# Is $K:=\{\frac{1}{n}\mid n \in N\} \cup \{0\}$ compact in $T_{st}$?

this is a topology question:

Is $K:=\{\frac{1}{n}\mid n \in N\} \cup \{0\}$ compact in $T_{st}$?

My intuition: it is now compact, because $0$ is already covered, and also I proved before that without the $0$, $K$ is not compact in standard topology because we can never cover $0$.

But my question is, now we include $0$, but isn't the cardinality of $K$ still infinite considering the natural number is infinite? So does this mean we still can't find a finite sub-covering for $K \cup \{0\}$ under standard topology?

I look at the answer of another post, but still have the above confusion in my head about the finiteness. Please help clear my confusion.

Thank you in advance for the help!

Standard topology:=The collection $B_{st} := \{(a, b)\}$ defines a basis for a topology on $\mathbb{R}$, called the standard topology.

• What is $T_{st}$? If it means "Standard Topology" I think it doesn't make sense to wonder whether $T_{st}$ is compact in $K$. The natural question would be wheter $K$ is compact in $T_{st}$. – Javi Mar 1 '18 at 22:16
• @Javi I was typing in a hurry, you are correct and I just edit the question, thanks for catching this dump mistake! – Liz Mar 1 '18 at 22:20
• $K$ minus $0$ is not compact because it is not closed. Or because we can find an open cover of it that does not have a finite subcover. Not "because we cannot cover $0$", we don't even need to cover a poitn not in the set.. – Henno Brandsma Mar 1 '18 at 22:20

## 2 Answers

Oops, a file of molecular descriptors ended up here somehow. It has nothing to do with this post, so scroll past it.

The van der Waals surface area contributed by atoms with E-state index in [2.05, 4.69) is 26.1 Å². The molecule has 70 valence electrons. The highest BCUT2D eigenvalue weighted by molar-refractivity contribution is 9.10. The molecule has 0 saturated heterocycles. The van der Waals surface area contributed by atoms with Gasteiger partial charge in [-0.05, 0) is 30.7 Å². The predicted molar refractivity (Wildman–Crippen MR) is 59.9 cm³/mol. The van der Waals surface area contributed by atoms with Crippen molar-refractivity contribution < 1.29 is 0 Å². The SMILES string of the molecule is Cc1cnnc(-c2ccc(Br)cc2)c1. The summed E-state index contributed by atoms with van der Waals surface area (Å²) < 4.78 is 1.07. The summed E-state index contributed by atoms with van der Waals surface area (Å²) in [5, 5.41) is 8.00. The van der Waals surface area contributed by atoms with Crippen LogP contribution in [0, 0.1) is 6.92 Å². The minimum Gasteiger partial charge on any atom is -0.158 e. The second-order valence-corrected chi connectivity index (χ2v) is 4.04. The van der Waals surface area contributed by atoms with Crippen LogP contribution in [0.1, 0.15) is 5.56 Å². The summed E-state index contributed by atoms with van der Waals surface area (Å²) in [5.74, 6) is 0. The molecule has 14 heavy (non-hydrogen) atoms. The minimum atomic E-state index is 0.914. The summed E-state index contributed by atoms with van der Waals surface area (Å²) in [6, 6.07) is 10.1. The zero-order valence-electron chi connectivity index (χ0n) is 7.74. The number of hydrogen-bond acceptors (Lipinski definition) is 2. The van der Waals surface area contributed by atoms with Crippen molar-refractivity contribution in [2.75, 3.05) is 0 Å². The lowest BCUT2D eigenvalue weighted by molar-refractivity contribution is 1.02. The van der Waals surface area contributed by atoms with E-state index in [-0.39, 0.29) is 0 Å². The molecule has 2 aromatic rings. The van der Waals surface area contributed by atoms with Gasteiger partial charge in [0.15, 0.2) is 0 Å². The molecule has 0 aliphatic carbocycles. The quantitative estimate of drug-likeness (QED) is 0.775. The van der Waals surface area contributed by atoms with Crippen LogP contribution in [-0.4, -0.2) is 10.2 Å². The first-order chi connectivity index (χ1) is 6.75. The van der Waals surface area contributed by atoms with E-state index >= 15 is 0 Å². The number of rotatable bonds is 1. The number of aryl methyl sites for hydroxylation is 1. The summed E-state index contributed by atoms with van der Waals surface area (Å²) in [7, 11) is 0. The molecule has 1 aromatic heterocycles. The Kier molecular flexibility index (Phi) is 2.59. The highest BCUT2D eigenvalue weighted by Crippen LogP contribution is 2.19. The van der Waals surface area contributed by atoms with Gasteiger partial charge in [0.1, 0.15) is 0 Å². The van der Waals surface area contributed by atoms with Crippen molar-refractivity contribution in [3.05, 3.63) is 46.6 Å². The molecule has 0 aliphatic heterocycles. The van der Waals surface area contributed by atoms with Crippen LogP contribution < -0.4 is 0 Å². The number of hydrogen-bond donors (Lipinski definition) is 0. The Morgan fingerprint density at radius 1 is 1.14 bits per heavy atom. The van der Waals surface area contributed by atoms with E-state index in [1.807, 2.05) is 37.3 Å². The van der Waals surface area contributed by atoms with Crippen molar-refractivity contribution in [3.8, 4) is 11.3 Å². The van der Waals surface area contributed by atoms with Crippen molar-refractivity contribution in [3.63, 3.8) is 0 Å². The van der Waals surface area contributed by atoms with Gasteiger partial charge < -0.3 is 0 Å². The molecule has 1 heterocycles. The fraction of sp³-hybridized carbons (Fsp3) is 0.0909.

The correct formulation is: is $K = \{0\} \cup \{\frac{1}{n}: n \in \mathbb{N}^+\}$ compact with respect to $\mathcal{T}_{\text{st}}$? (a set is compact in a topology, not a topology is compact in a set.)

The answer is yes: Let $\{(a_i, b_i): i \in I\}$ be any set of basic open intervals of $\mathbb{R}$ such that $K \subseteq \cup_{i \in I} (a_i, b_i)$. Because $0 \in K$ we must have some $(a_{i_0}, b_{i_0})$ that contains $0$.

Now $a_{i_0} < 0$ and $b_{i_0} > 0$ (or $0$ would not be in this interval) and by standard properties of the reals (Archimedean property) we have that for some $n_0 \in \mathbb{N}^+$ we have that $\frac{1}{n_0} < b_{i_0}$. This implies that $a_{i_0} < 0 < \frac{1}{n} \le \frac{1}{n_0} < b_{i_0}$ for all $n \ge n_0$ and thus that the set $(a_{i_0}, b_{i_0})$ also already contains all $\frac{1}{n}$ for $n \ge n_0$ and also $0$. So all points of $K$ are covered by this one set, except possibly the finitely many points $\frac{1}{1},\ldots,\frac{1}{n_0 -1}$.

So picking an open interval $(a_{i_j}, b_{i_j})$ to cover $\frac{1}{j}$ as well for these finitely many $j$ we have a finite subcover of the original cover and so we can find a finite subcover for every such open cover, and $K$ is indeed compact.

In $T_{st}$ you've got a characterization for compact sets, i.e., a set is compact in $T_{st}$ if and only if it is closed and bounded. $K$ is clearly bounded because it is cointained in $[0,1]$ and it is closed because it cointain all its limit points (it is easy to check using the general definition of limit point).